My R2's first flight was perfectly straight, very slow, not very high, and once up there, it headed for the ground like a homesick rock. The ejection charge went off halfway down. The parachute opened fully just about 15 feet off the ground. One of the clear plastic fins was broken. For the first of several times, I resolved that R2 had seen its air time and would be retired to the bookshelf where it now resides. Testor's Cement for Plastic Models healed the fin unit, but it could no longer be considered invisible.
But I couldn't resist trying to cluster it. I had used a pair of A10's to supplement C and D motors before, and there was room, so it seemed like the thing to do. Cutting openings on either side of the motor mount tube, I glued in a pair of BT-5 tubes. One had to be slotted to allow for the C6's motor hook. The C6 went in first, then the A10-3's. The A10's would be allowed to eject themselves. When I was happy with it, out we went to launch.
All three motors fired, and the flight was much stronger than the first. The added power did seem to be just what R2 needed. But if the first flight was a heart-stopper, the second carried a hint of caution. Near the end of the burn, it hung a 30 and headed south. Fortunately, it was well off the ground, and ended up ejecting and fully opening the parachute at apogee. I considered this a much better flight, but even so, it broke the clear plastic fins on landing. More Testor's.
Meanwhile, I realized what the mid-course correction meant. One of the A10's had burned out before the other, and had given R2 a good dose of rotation, because they're right alongside the CG. I was concerned that it could be more serious, and decided not to recommend this modification. Once again, R2 was declared retired and placed on the shelf. But I couldn't resist flying it at our club meet in September.
This time, one motor lit far enough ahead of the other so that the thrust curves were not at all in synch. R2 wandered all over the sky in front of the LCO's table, ejected both A10's in different directions, and finally bit the dust at the very moment of ejection. Dome in the dirt, he jumped another six to ten feet and rolled like a bad punt. There was a gasp from the crowd followed by gleeful laughter. A fellow flyer helped me find the many pieces of clear plastic that had been R2's fin unit. In addition, a leg was peeled off the body, and the leading edge of the body tube separated a couple of inches along the spiral groove. Repairs were not too difficult, btw.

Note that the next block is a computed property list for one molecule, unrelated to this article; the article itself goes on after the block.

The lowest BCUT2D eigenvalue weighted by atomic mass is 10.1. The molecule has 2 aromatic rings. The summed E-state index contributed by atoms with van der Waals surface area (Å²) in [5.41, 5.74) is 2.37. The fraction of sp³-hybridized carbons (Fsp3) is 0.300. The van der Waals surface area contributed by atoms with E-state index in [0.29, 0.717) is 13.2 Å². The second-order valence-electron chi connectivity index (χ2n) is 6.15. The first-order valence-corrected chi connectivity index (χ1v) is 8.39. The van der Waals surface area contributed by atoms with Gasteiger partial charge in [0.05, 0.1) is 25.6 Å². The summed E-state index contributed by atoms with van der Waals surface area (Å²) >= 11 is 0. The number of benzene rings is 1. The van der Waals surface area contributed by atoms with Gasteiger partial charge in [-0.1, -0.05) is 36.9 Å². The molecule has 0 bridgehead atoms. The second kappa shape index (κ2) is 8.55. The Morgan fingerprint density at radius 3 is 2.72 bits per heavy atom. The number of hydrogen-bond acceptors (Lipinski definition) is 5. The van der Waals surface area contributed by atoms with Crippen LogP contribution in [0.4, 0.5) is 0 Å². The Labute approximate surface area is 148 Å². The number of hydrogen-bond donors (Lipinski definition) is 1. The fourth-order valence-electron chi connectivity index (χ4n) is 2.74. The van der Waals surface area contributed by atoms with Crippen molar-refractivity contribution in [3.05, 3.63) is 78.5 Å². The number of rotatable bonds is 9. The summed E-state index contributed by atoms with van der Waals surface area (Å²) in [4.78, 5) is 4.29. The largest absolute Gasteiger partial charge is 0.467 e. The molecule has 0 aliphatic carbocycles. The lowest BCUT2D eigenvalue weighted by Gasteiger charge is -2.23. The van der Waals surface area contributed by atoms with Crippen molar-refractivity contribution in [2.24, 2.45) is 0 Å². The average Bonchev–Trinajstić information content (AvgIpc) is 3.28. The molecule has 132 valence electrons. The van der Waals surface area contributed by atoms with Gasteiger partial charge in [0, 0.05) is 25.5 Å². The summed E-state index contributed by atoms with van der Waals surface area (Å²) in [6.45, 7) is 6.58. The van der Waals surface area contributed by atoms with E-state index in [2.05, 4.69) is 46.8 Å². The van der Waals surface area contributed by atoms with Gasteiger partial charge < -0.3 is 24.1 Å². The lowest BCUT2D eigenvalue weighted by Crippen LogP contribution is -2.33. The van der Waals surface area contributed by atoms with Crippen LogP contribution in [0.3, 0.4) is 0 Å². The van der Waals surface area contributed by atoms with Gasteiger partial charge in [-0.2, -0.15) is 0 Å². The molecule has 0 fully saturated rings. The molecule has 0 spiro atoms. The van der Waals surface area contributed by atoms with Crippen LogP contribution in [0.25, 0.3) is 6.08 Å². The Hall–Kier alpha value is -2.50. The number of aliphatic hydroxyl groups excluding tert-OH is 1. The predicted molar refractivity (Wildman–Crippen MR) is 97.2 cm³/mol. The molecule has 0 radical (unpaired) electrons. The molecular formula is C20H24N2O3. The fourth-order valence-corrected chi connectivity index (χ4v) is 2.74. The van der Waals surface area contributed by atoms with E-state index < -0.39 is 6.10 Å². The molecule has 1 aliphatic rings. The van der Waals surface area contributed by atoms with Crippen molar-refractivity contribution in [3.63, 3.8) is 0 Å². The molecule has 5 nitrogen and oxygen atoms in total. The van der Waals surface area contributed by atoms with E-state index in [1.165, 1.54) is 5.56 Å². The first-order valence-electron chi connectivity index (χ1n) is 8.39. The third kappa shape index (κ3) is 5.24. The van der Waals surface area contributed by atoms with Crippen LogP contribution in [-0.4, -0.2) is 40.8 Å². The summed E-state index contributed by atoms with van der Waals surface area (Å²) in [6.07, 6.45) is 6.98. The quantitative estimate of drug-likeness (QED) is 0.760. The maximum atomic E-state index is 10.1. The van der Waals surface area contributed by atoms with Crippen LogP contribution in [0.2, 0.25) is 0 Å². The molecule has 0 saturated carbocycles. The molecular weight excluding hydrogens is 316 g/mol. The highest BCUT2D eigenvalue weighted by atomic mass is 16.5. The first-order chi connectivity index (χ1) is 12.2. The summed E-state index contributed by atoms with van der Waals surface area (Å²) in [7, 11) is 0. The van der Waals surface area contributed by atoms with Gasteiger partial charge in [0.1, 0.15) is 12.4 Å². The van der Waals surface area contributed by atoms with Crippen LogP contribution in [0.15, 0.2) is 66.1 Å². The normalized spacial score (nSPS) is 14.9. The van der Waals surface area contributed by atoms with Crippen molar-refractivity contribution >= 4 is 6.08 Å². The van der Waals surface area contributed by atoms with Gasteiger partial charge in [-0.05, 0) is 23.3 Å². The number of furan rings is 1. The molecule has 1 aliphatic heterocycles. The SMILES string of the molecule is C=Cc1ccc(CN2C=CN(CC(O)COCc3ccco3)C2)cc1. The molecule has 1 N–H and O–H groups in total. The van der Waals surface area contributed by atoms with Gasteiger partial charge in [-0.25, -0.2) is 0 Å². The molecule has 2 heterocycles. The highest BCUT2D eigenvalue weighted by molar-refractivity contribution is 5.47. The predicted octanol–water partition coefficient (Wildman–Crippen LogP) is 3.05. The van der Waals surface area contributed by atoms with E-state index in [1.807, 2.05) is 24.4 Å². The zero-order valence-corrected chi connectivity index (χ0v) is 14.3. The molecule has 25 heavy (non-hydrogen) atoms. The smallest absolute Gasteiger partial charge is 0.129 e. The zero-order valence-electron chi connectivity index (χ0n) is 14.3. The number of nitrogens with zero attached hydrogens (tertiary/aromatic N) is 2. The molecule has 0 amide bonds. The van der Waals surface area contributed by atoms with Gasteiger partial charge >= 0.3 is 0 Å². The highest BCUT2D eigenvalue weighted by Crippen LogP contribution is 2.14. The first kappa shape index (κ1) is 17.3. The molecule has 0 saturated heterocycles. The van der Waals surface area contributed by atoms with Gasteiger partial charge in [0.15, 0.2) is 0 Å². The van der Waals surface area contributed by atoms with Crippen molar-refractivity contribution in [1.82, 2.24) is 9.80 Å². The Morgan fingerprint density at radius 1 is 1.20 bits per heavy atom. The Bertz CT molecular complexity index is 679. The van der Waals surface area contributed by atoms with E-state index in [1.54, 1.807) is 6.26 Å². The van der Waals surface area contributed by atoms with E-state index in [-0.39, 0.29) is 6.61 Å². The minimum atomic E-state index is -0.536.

So, folks, let it be known: I do not recommend this cluster arrangement. I do recommend more power if it can be had.. In retrospect the proper modification would be a BT-50 motor tube to use a D12-3.
Mine will fly again with an Aerotech 18mm D composite, at some unspecified future date. The motor is exactly on the CG, so there is no worry about stability changes with added motor weight. I do think that the added weight of the extra motor mount tubes makes single C6-3 flight very iffy for mine now. The clear plastic fin unit has a nice decorative crackle effect throughout, but it seems serviceable.
This kit sat in the store for several years, and might be scarce now. That said, some may say it's a collector's piece and I'm a fool to fly it. Nonsense.
This is a model rocket. Its printed wraps are a compromise to light weight to allow flight; they are not as detailed or as contoured as a plastic body could be for shelf display. You get the feeling that some engineer spent some up close and personal time with the prototype before this one was kitted, working out the details so it could possibly fly. Does that still happen at Estes Industries? This model (and the designer's work) is completed by flight, just as a Saturn V would be.